The diagnosis of cancer has the potential to elicit positive change (posttraumatic growth [PTG]) through the experience of trauma and adversity. However, psychology and clinical practices and most recently positive psychology have been criticized for their indifference toward the influence of the body on positive psychological functioning. The aim of this study was to broaden the understanding of PTG, including its process and outcomes, using interpretive phenomenological analysis. Ten female breast cancer survivors, from an already existing study, participated in an individual, open-ended interview. These were transcribed verbatim and analyzed for themes that reflected the women's experience of growing from adversity.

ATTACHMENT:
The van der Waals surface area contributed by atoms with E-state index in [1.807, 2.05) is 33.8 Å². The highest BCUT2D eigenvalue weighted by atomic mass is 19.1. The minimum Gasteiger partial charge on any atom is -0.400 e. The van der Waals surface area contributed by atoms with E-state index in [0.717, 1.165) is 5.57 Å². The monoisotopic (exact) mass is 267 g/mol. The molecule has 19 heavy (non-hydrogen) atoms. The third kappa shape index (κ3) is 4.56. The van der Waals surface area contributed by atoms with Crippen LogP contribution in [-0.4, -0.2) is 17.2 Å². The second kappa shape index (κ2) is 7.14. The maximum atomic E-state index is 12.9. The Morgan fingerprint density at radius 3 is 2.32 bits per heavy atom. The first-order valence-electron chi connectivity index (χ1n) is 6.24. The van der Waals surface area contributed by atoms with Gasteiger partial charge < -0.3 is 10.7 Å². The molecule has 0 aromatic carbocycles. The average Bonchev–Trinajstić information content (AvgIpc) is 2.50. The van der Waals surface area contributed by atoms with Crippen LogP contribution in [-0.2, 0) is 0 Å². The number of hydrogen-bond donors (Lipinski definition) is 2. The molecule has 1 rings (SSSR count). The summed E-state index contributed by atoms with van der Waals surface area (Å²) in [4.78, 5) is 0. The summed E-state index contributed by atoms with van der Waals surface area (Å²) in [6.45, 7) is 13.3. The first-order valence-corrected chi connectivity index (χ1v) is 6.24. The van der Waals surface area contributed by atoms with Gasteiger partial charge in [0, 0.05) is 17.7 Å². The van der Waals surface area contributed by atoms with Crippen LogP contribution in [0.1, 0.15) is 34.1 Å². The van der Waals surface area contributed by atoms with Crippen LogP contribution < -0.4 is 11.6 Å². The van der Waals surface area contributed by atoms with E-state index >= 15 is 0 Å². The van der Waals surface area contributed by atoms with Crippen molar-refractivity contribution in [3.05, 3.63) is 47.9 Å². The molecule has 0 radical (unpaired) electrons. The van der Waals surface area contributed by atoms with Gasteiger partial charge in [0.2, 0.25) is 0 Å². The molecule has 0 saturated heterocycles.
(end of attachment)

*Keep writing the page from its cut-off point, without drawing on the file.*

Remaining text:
- post traumatic growth
- mortality salience
Hefferon, K., Grealy, M. A., & Mutrie, N. (2010). Transforming from cocoon to butterfly: the potential role of the body in the process of posttraumatic growth. Journal of Humanistic Psychology, 50(2), 224-247. https://doi.org/10.1177/0022167809341996